Albrecht presented Gateway’s Board of Trustees with a plan: To expand the Walworth Campus to include a state-of-art manufacturing center, offering the traditional manufacturing programs already in place at the other two campuses, plus a unique Swiss screw (micromachining) advanced manufacturing program. The latter, would make Gateway Technical College the first institution in the Midwest to offer this specialized training, also contributing to better position Wisconsin in the overall global market.

The current plans for the new manufacturing center include remodeling of the the Elkhorn Campus South Building and an expansion which will bring the total area dedicated to the center to 4,000 sq. ft. The center (yet to be named) will house welding, fabrication, rapid prototype, computer aided design (CAD), engineering, and full-scale precision machining labs. The footprint construction will start in November with an estimated Spring of 2016 completion date.

GTC’s Manufacturing Center officially opened over the summer by offering a Youth CNC Boot Camp, a program designed for high school seniors to finish the school year with a high school degree and a CNC operator certificate.

The CNC adult programs will begin to be offered at the Elkhorn Campus in September.   “We have recently added two new instructors, as all CNC classes at all three campuses are fully enrolled,” adds Albrecht.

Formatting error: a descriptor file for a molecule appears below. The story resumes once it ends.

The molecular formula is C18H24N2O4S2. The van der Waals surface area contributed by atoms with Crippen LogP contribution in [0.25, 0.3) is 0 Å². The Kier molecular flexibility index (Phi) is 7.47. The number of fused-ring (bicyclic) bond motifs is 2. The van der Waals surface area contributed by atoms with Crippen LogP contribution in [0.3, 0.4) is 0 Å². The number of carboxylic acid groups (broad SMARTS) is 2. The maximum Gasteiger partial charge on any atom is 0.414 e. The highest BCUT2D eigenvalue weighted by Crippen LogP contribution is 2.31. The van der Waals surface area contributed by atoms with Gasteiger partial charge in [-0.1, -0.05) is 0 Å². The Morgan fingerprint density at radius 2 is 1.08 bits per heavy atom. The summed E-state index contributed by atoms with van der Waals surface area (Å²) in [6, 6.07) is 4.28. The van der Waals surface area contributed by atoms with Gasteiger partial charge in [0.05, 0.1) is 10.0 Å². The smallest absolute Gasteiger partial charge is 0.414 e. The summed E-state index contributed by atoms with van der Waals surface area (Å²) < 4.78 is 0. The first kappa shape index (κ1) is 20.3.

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Equipment has been steadily arriving to the new manufacturing center over the last couple of months, and Albrecht reiterates that the total endeavor would not have been possible without Mike Reader’s resolve, his ability to see the big picture, and his talent to simultaneously engage all the pieces that were needed to make the center a reality.

Thus far, four brand new Haas ST-10 lathes, one Tsugami S205 CNC Swiss machine, and an MTA barfeeder are already in place thanks to the tremendous help from Brad Morris of The Morris Group, and Jamie Schwartz of CNC Indexing & Feeding Technologies. Precision Plus not only assisted with the equipment installation, but also with a generous donation of $50,000, which facilitated the purchase of the equipment. Plans are to have at least eight Haas machines, 4 turning and 4 vertical machining centers, when the center is in full operation.

Industry support for GTC’s manufacturing center has been unprecedented, notably, a long-term agreement reached by GTC with Hanan Fishman of PartMaker who will provide computer aided manufacturing (CAM) software for students in the center. Also, a recent $2,500 tool donation by Grainger for the CNC Boot Camp, will contribute to the student experience.

On August 15, 2015, Mike Reader and Mark Beilman, Director of Education and Training at Precision Plus, toured the repurposed space housing the equipment. “We met with Dean of Students Michael O’Donnell and instructor JD Jones,” mentions Reader. “We had a great meeting and everyone is excited about the new equipment rolling in.”

The next few months promise to be exciting for the Elkhorn Campus of Gateway Technical College, and for the local industry, community, and economy. Precision Plus thanks Dr. Albrecht for his time to conduct this interview, and looks forward to continue to report on the progress of Gateway Technical College Elkhorn Campus’s new manufacturing center.

Mark Beilman Joins Precision Plus as Its Director of Education and Training

Michael Reader

On August 3, 2015, Precision Plus (PPI) of Elkhorn, Wisconsin welcomed Mark Beilman as its new Director of Education and Training, to carry on the position first held by Barry Butters.